Shortly after taking over Unilever, Polman met with investors in London and withdrew guidance to security analysts and quarterly earnings, telling them, “My job is not to serve shareholders, but to serve consumers and our customers.” Of course, he believes that in doing so, Unilever will indeed serve its shareholders better over the long-term. Unilever’s results in nine years back up Polman’s contention: Unilever’s stock value has grown 155 percent during his tenure. As he jokingly told CNBC’s Jim Cramer, “Our record is better than Warren Buffett’s in this time frame.”
The joke, however, is also true.
Under Polman, Unilever has eschewed big acquisitions, the largest being the purchase of Alberto Culver. But the company has transformed its portfolio by acquiring a series of small companies that strengthened its sustainability offerings, e-commerce business, and attractiveness to the millennials. Included among them are Dollar Shave Club, Seventh Generation, Sir Kensington’s, Talenti, Sundial, Living Proof, and Schmidt’s Naturals.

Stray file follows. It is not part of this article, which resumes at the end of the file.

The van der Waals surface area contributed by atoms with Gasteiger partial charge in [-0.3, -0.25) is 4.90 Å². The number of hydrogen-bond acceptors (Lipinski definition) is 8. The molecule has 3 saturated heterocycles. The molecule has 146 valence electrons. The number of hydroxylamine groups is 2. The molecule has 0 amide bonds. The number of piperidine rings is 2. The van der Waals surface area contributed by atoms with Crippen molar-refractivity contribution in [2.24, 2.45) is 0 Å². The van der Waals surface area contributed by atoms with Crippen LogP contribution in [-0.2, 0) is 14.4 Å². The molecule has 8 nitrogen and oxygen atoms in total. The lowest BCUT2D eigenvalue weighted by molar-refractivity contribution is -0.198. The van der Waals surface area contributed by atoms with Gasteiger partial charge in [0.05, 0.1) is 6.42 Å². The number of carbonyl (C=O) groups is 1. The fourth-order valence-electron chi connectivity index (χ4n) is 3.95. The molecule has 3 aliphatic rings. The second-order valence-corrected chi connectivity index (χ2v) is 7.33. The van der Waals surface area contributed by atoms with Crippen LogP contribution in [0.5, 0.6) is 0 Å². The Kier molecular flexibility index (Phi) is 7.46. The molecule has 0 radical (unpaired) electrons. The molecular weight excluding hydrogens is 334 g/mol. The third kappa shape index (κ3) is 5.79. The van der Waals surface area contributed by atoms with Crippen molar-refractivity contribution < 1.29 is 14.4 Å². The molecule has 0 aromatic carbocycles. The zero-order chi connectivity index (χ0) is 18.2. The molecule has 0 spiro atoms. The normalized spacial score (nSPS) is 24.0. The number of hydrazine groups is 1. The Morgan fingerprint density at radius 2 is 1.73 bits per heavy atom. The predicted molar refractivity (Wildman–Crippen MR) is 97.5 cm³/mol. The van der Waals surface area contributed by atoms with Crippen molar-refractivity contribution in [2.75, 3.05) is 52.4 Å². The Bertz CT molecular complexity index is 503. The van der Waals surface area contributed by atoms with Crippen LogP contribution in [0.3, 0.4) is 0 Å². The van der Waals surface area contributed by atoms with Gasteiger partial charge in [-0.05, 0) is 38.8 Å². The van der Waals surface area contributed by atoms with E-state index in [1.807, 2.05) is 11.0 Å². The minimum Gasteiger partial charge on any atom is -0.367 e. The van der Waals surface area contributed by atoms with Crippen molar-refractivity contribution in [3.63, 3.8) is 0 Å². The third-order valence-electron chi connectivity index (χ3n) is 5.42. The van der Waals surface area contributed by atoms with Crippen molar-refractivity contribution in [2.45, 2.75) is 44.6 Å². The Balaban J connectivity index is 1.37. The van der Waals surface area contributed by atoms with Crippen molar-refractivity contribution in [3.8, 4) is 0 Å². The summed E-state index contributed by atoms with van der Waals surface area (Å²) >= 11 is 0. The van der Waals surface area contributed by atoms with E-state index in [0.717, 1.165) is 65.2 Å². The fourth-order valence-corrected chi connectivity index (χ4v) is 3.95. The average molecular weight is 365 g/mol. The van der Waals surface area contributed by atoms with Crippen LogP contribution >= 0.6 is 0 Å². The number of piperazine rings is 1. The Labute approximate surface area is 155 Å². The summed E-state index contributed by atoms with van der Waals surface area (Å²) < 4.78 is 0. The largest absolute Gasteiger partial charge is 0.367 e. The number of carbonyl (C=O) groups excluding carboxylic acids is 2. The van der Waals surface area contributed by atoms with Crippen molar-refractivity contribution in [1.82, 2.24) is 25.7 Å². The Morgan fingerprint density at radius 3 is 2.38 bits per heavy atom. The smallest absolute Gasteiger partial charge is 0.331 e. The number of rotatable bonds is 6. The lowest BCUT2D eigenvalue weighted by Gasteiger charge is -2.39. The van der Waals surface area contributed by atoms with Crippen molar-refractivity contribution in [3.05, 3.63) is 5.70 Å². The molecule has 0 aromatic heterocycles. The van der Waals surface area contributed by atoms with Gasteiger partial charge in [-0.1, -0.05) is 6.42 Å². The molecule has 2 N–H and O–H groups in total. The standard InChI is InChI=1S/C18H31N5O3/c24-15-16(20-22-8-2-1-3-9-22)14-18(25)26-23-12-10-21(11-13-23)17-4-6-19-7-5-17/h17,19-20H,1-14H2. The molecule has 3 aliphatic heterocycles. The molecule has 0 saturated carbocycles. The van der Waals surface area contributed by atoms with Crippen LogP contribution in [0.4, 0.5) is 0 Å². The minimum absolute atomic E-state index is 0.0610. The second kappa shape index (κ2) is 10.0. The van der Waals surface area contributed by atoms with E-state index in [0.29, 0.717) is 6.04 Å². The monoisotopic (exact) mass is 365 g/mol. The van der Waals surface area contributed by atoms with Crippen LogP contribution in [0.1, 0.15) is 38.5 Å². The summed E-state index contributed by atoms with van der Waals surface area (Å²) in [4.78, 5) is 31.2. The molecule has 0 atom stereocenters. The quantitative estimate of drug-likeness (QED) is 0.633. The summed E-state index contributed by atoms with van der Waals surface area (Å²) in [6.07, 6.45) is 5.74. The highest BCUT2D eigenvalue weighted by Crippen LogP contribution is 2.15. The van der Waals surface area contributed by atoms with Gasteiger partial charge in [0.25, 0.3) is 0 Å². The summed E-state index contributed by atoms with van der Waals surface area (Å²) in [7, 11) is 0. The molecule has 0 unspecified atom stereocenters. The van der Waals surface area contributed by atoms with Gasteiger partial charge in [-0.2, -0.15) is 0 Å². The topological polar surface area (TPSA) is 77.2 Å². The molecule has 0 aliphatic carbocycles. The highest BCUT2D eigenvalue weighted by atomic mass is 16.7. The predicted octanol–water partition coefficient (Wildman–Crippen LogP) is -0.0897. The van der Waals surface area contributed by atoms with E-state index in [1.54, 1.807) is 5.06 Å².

Polman’s toughest test came in February, 2017, when Brazilian investment fund 3G Capital attempted a hostile takeover through its Kraft-Heinz Company (KHC), offering $143 billion for Unilever. 3G had the backing of Warren Buffett, and had established itself as a fierce, unyielding acquirer. KHC offered a modest premium of only 18 percent and planned to shift Unilever from its growth posture to 3G’s trademark “lean and mean” mode, employing zero-based budgeting to cut costs 30 to 40 percent to increase earnings and cash flow. As Polman noted wryly, “You can’t cut your way into prosperity or growth.”
Many analysts thought Unilever was a goner. Yet, Polman immediately swung into action, firmly rejecting the 3G offer, not even leaving the door open to negotiation for higher offers. Polman’s rebuttal was so fierce that within 48 hours KHC withdrew its offer, and has shown no further signs of renewing its attack. Nevertheless, Polman committed to a complete review of ways Unilever could improve shareholder value. Six weeks later he announced a 7-point plan to enhance value that include spinning off Unilever’s legacy spreads business, improving operating margins from 16 percent to 20 percent, buying back 5 billion euros of stock, cutting costs by an additional 2 billion euros, and consolidating its foods and refreshments business units into one. More recently, Unilever announced it will move its corporate headquarters from London to Rotterdam.